Friday, April 08, 2016

colors [1988]

this was the rage in the late '80s, gangsta rap, violent city streets, gangbangin' til you die from a bullet in the head.  ice-t even had a hit song from this movie, remember?  i sure as shit do.  robert duvall is a veteran cop with the l.a. p.d partnered with a brash young rookie played by sean penn.  they clash as they navigate the gang-infested city.

i'd forgotten this flick was directed by dennis hopper.  the direction is sort of, um, slow.  in fact, hopper's vision is pretty flat.  the action sequences are okay.  and they are small parts played by all kinds of people you'd still recognize today.  oh, the soundtrack is that shiny plastic synth beat quite common in movies from the 1980s.

i ask myself is this movie good?  hopper achieves a gritty gravitas at the end as the story arced toward tragedy.  yet i can't help but scoff at solemnity of the filmmaker.  because, on balance, this is an exploitation movie capitalizing on society's fear of black and brown gangsters who, in this universe, seem to be everywhere.  no where to hide or avoid.

l.a. is a pretty gritty place.  it is also an extraordinary city, and the people who live and work there are like people everywhere.  good, bad, outstanding, ordinary and so on.  more so and more complicated than this pablum.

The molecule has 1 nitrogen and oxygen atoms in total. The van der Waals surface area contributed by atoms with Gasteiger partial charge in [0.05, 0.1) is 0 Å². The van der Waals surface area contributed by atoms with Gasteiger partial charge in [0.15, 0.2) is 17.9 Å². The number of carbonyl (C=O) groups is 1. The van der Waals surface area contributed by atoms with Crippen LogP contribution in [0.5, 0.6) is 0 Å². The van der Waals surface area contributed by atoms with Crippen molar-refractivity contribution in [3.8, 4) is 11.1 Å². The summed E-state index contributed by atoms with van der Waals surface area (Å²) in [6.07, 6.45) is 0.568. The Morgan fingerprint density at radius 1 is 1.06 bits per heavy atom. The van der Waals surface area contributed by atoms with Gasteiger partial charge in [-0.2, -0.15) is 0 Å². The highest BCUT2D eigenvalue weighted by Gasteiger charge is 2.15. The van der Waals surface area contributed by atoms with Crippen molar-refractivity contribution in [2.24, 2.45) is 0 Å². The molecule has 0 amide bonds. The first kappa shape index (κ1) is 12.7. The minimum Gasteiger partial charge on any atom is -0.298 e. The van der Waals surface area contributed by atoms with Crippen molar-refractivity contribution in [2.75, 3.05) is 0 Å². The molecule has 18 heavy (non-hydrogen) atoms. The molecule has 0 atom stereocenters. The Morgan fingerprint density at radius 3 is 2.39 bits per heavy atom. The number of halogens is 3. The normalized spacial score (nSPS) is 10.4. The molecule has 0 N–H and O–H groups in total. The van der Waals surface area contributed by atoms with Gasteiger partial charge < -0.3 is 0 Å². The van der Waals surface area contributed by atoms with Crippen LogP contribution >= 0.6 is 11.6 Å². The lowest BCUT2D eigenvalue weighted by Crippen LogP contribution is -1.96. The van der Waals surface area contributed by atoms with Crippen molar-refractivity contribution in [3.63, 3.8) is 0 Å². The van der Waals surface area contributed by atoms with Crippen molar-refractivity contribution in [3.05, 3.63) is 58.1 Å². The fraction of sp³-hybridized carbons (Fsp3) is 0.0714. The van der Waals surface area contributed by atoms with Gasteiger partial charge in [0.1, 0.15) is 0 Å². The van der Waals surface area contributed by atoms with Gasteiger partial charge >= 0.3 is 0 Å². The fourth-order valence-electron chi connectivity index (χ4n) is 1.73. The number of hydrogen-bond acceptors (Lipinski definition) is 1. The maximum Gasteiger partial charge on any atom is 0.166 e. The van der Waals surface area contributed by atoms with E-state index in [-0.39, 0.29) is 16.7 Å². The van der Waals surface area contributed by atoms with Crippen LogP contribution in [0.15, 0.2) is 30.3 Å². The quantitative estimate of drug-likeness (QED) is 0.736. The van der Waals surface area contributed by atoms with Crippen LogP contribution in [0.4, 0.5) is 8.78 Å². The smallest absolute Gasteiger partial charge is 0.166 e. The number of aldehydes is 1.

and yet here's the thing.  i remember reading an essay by the late poet larry levis about a visit made by the polish poet zbigniew herbert to l.a.  levis was tasked to chauffeur herbert hither and yon and provide companionship for the visiting poet as he made his rounds here and there.  while on the famously choked freeways of l.a. levis asked herbert what he thought of the city.  herbert replied, burn it.

pretty harsh summation by a great 20th century poet on a remarkable u.s. city.  as for this movie it would have been better to have written a script about the complications made by gang life, the hows and whys of joining a gang, and the necessities, hows and whys of fighting those gangs by law enforcement and shoot that movie.  sometimes movies are life and sometimes they are reflections of life.  this flick is a reflection of a reflection.  entertaining in parts, excruciatingly bad in others.  an interesting failure.


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